Monthly Archives: December 2013

Mission Blue 2013 Year in Review

As we look forward to 2014 it’s clear that there is much work to be done to protect our planet’s Blue Heart. Yet, we should also look back and realize the good work done in 2013 towards our critical mission of creating Hope Spots in the ocean — the seeds of tomorrow’s flourishing marine environment. Right now, we are in a sweet spot in time. The time to act is now.
If you have a few moments as the New Year rolls in, I invite you to read my article in The Virginia Quarterly Review to get a sense of what I mean by “sweet spot” in time. It is my great hope that you continue to feed Mission Blue with passion and inspiration into the New Year.…

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Diving Beneath the Antarctic Ice with Dale Andersen

Mission Blue ally and long-time friend, Dr. Dale Andersen, is currently camped out with his team on the shores of Lake Obersee, a perennially ice-covered lake not too far from Lake Untersee in the mountains of Queen Maud Land, Antarctica. They made the traverse out here via snowmobile and trucks last month and are soon heading home armed with fascinating scientific data and media from under the antarctic ice.
Dale wrote Sylvia, “the skidoo ride was a bit challenging since we had white-out, near white-out and marginal conditions the whole way (125 km or so over 7 hours) but we made it out by midnight and had a tent up with some heat by 3am. Having been here a few more days we now have the camp established but our  winds are still pretty high (35-40 kts) so our work is a bit limited right now.  …

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Mission Blue Partner Kai Marine Reports on Loggerheads in the Med

We’re honored today to deliver you the results of Mission Blue Partner KAI Marine Service‘s Project OASIS, which studied loggerhead turtles in the Mediterranean. Enjoy!
Over 4 months of survey in the Mediterranean open sea, tracking and observing loggerhead sea turtles in their oceanic stage has enabled research to gain new insight of how this ecosystem functions. A total of 118 turtles have been part of the OASIS project in its first edition. Equipped with National Geographic Crittercam, satellite tags and acoustic tags, turtles have become “living oceanographic gliders” recording data that should hopefully allow scientists to reveal the mystery of the “Mediterranean Serengeti Paradox”.

Each loggerhead turtle basking on the surface during its oceanic phase becomes an oasis that aggregates algae and invertebrates, ultimately aggregating a bait ball for top predators in the open ocean realm to feed on.…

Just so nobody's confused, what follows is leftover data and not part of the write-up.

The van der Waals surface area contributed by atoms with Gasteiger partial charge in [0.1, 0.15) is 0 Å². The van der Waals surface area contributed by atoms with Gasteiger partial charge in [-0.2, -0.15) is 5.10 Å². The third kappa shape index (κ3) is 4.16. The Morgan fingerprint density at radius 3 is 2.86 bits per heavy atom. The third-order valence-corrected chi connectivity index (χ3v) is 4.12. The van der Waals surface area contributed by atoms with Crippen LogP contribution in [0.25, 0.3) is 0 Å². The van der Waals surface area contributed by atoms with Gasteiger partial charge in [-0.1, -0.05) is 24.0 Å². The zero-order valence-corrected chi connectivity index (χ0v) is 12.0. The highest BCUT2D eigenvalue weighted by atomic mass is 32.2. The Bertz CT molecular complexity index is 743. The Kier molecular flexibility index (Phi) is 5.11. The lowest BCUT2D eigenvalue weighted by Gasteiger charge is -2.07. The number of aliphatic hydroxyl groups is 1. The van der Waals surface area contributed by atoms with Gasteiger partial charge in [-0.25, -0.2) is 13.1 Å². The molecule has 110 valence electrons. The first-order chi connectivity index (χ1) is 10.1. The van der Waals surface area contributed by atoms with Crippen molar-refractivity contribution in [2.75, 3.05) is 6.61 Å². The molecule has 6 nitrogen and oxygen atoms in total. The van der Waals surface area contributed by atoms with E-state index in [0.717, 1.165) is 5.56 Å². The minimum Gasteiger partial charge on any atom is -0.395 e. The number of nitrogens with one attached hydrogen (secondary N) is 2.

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5 Reasons to Celebrate California’s MPAs

By Samantha Murray, The Ocean Conservancy
They grow up so fast! I can’t believe it’s already been a year since California established the first statewide network of marine protected areas (MPAs). I remember when these special places were just a glimmer in our collective eye—when scientists, fishermen, agencies and conservationists were still flirting with the idea of protecting coastal waters in a string of underwater parks from Mexico to the Oregon border.

And now here we are, one year later, celebrating a first birthday on December 19 and 124 fun reasons to get outside, get in the water and raise a glass to California’s future. Looking forward and looking back, here are some of my favorite reasons to celebrate:
1. Booming business
At a time when the economy is still top of mind for most Americans, California’s MPAs actually protect the jobs of people who rely on the tourism industry.…

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Whale Tagger Nan Hauser Makes a Big “My Hero” Splash

Nan Hauser, the intrepid whale tagger who works in the Cook Islands, recently had her work documented by Peter Stonier the Conservation International filmmaker for the My Hero International Film Festival. The video — available for viewing here — was selected as for first place in the “Series” category, underscoring public interest and support of whale protection efforts.

Nan Hauser, President and Director of the Center for Cetacean Research and Conservation, is based in Rarotonga, Cook Islands, where she is the Principal Investigator for the Cook Islands Whale Research Project and Director of the Cook Islands Whale & Wildlife Centre. Nan’s research includes population identity, Photo ID, acoustics, genetics, surface & underwater behaviour, navigation and migration of cetaceans. Her satellite tag work includes results on how whales migrate over long distances using linear constant course segments.…

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From the Desk of Sylvia Earle

Dear Friend of the Ocean,
Recently, while diving in the warm waters of the Western Caribbean, I was reminded of the critical importance of our work.  When I made my first dives there some 50 years ago, the reefs were vibrant and decorated with schools of brightly colored fish.  As I kicked my way down to 60 feet below the surface, it didn’t take long to realize that so much has changed…and not for the better.
Jacques Cousteau once mused on our complex relationship with Nature,
“For most of history, man has had to fight nature to survive. In this century he is beginning to realize that, in order to survive, he must protect it.”
Cousteau said these words last century.…

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